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Lights of Guidance

“Physical pain is a necessary accompaniment of all human existence, and as such is unavoidable. As long as there will be life on earth, there will be also suffering, in various forms and degrees. But suffering, although an inescapable reality, can nevertheless be utilized as a means for the attainment of happiness. This is the interpretation given to it by all the prophets and saints who, in the midst of severe tests and trials, felt happy and joyous and experienced what is best and holiest in life. Suffering is both a reminder and a guide. It stimulates us to better adapt ourselves to our environmental conditions, and thus leads the way to self- improvement. In every suffering one can find a meaning and a wisdom. But it is not always easy to find the secret of that wisdom. It is sometimes only when all our suffering has passed that we become aware of its usefulness. What man considers to be evil turns often to be a cause of infinite blessings.” Shoghi Effendi, Lights of Guidance, p. 280

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“As we suffer these misfortunes we must remember that the Prophets of God Themselves were not immune from these things which men suffer. They knew sorrow, illness and pain too. They rose above these things through Their spirits, and that is what we must try and do too, when afflicted. The troubles of this world pass, and what we have left is what we have made of our souls, so it is to this we must look to becoming more spiritual, drawing nearer to God, no matter what our human minds and bodies go through.” – Shoghi Effendi, Lights of Guidance, p. 297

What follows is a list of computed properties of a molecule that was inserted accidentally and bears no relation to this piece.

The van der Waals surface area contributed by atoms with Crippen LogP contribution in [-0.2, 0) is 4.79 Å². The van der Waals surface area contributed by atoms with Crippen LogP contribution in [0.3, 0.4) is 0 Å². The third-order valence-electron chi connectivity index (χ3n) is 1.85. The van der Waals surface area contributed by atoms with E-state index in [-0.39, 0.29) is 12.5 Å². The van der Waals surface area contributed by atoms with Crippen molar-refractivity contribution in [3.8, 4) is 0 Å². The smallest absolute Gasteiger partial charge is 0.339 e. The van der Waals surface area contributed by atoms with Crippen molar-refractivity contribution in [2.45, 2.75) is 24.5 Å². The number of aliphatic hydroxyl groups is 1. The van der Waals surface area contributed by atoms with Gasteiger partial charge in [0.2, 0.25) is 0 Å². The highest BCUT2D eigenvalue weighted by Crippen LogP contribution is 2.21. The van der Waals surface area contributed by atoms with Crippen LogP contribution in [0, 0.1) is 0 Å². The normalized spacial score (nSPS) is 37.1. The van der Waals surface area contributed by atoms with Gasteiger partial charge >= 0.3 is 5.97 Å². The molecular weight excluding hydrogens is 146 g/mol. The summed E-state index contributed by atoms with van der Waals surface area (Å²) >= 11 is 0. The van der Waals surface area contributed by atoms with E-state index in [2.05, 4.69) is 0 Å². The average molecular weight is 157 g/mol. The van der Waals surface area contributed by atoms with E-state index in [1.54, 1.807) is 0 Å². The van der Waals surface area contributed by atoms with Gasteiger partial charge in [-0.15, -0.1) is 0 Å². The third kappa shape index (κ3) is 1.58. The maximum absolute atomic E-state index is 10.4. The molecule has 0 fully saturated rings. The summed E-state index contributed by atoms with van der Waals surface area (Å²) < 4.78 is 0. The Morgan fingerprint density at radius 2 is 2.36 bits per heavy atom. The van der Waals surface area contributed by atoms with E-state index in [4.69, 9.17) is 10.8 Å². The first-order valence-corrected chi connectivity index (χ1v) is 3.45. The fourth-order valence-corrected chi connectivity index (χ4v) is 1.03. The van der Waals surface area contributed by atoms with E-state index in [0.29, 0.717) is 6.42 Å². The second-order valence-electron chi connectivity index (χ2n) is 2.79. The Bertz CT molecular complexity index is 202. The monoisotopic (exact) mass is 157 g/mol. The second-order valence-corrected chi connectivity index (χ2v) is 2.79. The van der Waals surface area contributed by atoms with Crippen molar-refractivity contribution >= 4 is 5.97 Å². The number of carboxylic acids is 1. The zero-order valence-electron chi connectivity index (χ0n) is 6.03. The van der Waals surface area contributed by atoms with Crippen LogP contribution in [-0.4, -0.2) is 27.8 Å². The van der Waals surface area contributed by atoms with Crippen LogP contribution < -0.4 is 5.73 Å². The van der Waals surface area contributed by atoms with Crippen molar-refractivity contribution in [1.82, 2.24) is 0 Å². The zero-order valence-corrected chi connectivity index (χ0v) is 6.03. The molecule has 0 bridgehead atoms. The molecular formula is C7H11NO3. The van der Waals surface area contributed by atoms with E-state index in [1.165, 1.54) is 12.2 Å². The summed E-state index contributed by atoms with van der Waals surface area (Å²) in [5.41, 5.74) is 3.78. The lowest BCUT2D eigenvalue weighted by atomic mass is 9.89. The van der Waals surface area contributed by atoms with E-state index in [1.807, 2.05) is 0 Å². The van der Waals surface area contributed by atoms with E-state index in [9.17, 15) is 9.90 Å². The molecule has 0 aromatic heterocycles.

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“With regard to your question concerning spiritual healing. Such a healing constitutes, indeed, one of the most effective methods of relieving a person from either his mental or physical pains and sufferings. ‘Abdu’l-Bahá has in His “Paris Talks” emphasized its importance by stating that it should be used as an essential means for effecting a complete physical cure. Spiritual healing, however, is not and cannot be a substitute for material healing, but it is a most valuable adjunct to it. Both are, indeed, essential and complementary.” -Shoghi Effendi, Lights of Guidance, p. 276

References

Sacred Writings

Baha’u’llah. 1939, 1990. The Hidden Words. Wilmette, IL: Baha’i Publishing Trust.

Baha’u’llah. 1945, 1991. The Seven Valleys and The Four Valleys. Wilmette, IL: Baha’i Publishing Trust.

Bahá’í Reference Library Authoritative Writings and Guidance

‘Abdu’l-Bahá, Selections from the Writings of ‘Abdu’l-Bahá.

Other sources

Cameron, Glenn. Momen, Wendy. 1996. Basic Bahá’í Chronology. Oxford, George Ronald. 540 pages

Kurzius, Brian. 1995. Fire and gold: Benefiting from life’s tests. Oxford: George Ronald Press.

Kurzius, Brian. 2007. Hidden Gifts: Finding Blessings in the Struggles of Life. Baha’i Publishing Trust. 139 pages

Star of the West